The children of Mukuni don’t receive Christmas presents, they don’t know about Father Christmas or the celebrations of the festive season. Apart from the joy of going to church on Christmas morning the rest of the day will just be as any other day at Mukuni Village. No stocking fillers nor treats just a plate of nsima (ground maize), vegetables and groundnuts and for the few lucky ones the addition of chicken or kapenta (dried fish) swilled down with water. Coke, Fanta and Lemonade are a luxury very few can afford and despite the constant heat ice-cream is unheard of.

Alternative Christmas presents could really help a child or community in need and give more satisfaction to the donor than the risk of purchasing an unwanted gift. From as little as £6 for a goat to building a house for a family your money will help to improve the life of someone less fortunate.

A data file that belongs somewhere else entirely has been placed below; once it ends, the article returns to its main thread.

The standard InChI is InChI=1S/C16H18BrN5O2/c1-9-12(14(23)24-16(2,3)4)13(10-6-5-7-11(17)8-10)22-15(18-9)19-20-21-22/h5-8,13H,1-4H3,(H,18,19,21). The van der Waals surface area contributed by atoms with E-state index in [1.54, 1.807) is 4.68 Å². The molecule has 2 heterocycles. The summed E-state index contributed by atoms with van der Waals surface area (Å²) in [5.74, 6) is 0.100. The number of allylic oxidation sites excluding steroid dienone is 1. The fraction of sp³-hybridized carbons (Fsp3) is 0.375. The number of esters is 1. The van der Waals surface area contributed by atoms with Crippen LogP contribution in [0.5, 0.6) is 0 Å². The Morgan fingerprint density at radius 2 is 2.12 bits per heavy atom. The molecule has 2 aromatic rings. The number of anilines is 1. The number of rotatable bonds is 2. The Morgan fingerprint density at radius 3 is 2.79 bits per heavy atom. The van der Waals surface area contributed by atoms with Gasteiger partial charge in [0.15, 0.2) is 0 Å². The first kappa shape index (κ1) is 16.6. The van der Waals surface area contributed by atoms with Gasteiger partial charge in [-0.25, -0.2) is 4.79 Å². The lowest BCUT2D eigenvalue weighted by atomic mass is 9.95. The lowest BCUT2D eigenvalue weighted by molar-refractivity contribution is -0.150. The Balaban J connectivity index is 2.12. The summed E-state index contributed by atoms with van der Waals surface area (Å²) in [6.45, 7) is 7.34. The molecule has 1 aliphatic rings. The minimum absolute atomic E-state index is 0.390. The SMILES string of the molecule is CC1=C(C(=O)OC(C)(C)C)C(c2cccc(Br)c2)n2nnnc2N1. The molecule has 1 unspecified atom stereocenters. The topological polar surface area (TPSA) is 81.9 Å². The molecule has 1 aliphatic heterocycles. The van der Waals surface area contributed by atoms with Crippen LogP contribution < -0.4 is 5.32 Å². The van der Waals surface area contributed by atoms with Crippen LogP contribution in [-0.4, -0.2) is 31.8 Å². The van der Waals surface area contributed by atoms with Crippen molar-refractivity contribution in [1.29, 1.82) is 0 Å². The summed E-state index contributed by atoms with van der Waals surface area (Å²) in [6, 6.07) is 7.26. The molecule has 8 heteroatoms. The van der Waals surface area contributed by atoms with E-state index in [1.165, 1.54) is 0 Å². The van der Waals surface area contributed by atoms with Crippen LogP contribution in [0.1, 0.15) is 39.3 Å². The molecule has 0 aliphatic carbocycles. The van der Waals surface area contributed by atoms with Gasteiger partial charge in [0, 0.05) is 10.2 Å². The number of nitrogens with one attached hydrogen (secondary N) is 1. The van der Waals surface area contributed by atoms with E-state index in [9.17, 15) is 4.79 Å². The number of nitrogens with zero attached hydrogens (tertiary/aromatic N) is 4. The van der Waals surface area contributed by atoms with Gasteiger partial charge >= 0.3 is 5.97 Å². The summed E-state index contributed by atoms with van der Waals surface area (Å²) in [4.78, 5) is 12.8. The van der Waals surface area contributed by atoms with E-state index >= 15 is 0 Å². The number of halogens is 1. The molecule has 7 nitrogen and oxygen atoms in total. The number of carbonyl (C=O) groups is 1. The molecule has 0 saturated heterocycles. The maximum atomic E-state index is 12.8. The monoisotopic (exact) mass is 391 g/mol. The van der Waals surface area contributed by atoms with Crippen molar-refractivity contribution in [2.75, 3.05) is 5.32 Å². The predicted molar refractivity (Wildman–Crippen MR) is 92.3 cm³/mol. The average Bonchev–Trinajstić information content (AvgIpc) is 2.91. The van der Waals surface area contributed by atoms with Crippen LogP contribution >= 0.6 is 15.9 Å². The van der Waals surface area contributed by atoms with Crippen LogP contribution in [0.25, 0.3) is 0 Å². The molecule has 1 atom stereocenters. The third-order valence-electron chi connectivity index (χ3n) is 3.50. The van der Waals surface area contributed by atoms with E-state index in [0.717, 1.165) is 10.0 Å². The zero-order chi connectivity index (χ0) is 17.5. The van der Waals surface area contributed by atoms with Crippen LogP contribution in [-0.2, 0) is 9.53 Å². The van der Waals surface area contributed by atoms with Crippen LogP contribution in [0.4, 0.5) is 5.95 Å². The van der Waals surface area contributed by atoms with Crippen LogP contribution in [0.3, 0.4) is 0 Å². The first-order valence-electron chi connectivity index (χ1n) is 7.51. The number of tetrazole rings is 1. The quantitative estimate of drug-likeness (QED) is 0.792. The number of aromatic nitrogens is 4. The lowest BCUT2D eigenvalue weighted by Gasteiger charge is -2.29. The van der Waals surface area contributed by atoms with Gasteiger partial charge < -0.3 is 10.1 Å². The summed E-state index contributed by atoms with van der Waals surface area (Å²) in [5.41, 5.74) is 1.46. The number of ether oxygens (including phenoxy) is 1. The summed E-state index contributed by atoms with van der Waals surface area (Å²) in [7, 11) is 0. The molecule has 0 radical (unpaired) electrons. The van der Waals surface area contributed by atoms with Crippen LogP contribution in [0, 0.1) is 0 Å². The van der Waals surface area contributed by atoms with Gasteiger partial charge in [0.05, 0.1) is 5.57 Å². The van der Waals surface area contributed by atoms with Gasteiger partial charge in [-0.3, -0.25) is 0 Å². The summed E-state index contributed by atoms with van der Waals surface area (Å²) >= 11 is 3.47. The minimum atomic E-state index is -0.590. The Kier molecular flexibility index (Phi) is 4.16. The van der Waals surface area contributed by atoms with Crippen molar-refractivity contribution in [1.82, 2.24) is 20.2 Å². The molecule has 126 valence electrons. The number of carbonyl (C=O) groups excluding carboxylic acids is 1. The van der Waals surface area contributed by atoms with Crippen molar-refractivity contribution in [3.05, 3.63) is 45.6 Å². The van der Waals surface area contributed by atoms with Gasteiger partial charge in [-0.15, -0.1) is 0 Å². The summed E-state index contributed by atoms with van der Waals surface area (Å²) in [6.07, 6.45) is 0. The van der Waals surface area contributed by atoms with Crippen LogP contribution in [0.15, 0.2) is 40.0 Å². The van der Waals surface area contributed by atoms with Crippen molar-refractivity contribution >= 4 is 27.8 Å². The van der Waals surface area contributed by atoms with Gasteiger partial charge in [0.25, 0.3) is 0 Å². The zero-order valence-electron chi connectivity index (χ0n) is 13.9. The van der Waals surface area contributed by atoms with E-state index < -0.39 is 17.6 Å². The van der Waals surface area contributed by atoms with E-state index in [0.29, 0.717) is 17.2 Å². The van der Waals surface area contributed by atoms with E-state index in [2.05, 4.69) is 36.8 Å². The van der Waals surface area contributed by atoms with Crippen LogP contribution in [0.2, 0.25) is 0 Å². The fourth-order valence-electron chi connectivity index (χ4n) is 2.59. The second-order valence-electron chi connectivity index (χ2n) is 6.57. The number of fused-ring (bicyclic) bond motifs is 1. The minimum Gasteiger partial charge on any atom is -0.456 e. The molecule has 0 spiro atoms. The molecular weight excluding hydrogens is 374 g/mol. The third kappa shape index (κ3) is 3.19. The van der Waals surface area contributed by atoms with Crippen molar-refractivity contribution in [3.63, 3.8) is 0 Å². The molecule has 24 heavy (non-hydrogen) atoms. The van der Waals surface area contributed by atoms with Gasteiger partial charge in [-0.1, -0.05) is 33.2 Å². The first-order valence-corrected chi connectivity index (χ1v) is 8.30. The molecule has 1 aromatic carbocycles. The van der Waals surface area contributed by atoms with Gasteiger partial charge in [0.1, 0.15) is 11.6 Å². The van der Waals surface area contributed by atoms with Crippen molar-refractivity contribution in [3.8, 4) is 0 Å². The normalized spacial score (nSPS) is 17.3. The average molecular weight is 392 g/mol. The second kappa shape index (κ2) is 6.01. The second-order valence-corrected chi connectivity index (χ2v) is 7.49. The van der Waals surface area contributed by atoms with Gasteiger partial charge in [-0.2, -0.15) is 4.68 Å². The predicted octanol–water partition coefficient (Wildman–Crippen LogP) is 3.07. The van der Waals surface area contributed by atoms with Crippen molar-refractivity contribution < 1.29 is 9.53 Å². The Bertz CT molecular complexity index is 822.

Presents for Mukuni: Donate a donkey

Presents for Mukuni: Donate a donkey

The following can all be purchased through the charity as an alternative Christmas present to provide valuable funds to overcome these hardships:Life in these remote villages is tough – with daily challenges to meet these people strive to find food for their families, fresh water to drink and medicine to heal their sick. All things that we in the west take for granted. For the past seven months the rural clinics have received no government funding. Yesterday I was told that there is an outbreak  in the district and no money available to buy the neccessary insecticides. The Butterfly Tree will help to eradicate this issue, at least for Mukuni Village, in the forthcoming week. These are just some of the many problems these gentle people have to endure while we suffer from the pressures of our Christmas - what to eat and drink, what to wear and finding the perfect tree!